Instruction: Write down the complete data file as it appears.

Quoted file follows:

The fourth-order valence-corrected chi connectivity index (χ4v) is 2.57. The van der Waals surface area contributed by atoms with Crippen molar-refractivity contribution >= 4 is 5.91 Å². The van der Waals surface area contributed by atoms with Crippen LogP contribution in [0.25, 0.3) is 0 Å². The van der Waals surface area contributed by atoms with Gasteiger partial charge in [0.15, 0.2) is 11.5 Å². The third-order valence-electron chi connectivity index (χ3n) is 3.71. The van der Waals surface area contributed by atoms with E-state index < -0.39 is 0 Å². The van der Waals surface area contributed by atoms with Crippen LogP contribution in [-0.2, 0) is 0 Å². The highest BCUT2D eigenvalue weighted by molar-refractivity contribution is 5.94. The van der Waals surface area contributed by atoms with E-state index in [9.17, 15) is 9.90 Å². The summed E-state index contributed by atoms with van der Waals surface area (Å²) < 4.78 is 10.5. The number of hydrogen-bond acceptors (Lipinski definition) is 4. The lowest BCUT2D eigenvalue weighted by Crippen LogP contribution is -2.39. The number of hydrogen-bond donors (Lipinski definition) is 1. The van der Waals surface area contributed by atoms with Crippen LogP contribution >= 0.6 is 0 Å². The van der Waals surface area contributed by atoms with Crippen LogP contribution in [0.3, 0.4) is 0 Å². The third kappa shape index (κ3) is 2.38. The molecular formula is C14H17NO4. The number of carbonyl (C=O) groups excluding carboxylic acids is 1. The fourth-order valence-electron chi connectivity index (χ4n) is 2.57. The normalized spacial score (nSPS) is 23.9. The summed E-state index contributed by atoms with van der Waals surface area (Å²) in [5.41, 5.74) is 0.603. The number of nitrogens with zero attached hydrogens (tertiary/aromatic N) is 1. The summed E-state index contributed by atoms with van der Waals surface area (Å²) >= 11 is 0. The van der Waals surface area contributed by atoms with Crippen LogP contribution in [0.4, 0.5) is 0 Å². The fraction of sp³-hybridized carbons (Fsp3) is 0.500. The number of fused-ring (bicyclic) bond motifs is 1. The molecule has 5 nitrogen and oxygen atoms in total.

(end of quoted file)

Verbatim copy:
The fourth-order valence-corrected chi connectivity index (χ4v) is 2.57. The van der Waals surface area contributed by atoms with Crippen molar-refractivity contribution >= 4 is 5.91 Å². The van der Waals surface area contributed by atoms with Crippen LogP contribution in [0.25, 0.3) is 0 Å². The van der Waals surface area contributed by atoms with Gasteiger partial charge in [0.15, 0.2) is 11.5 Å². The third-order valence-electron chi connectivity index (χ3n) is 3.71. The van der Waals surface area contributed by atoms with E-state index < -0.39 is 0 Å². The van der Waals surface area contributed by atoms with Crippen LogP contribution in [-0.2, 0) is 0 Å². The highest BCUT2D eigenvalue weighted by molar-refractivity contribution is 5.94. The van der Waals surface area contributed by atoms with E-state index in [9.17, 15) is 9.90 Å². The summed E-state index contributed by atoms with van der Waals surface area (Å²) < 4.78 is 10.5. The number of hydrogen-bond acceptors (Lipinski definition) is 4. The lowest BCUT2D eigenvalue weighted by Crippen LogP contribution is -2.39. The number of hydrogen-bond donors (Lipinski definition) is 1. The van der Waals surface area contributed by atoms with Crippen LogP contribution >= 0.6 is 0 Å². The van der Waals surface area contributed by atoms with Crippen LogP contribution in [0.3, 0.4) is 0 Å². The third kappa shape index (κ3) is 2.38. The molecular formula is C14H17NO4. The number of carbonyl (C=O) groups excluding carboxylic acids is 1. The fourth-order valence-electron chi connectivity index (χ4n) is 2.57. The normalized spacial score (nSPS) is 23.9. The summed E-state index contributed by atoms with van der Waals surface area (Å²) in [5.41, 5.74) is 0.603. The number of nitrogens with zero attached hydrogens (tertiary/aromatic N) is 1. The summed E-state index contributed by atoms with van der Waals surface area (Å²) >= 11 is 0. The van der Waals surface area contributed by atoms with Crippen LogP contribution in [0.4, 0.5) is 0 Å². The fraction of sp³-hybridized carbons (Fsp3) is 0.500. The number of fused-ring (bicyclic) bond motifs is 1. The molecule has 5 nitrogen and oxygen atoms in total.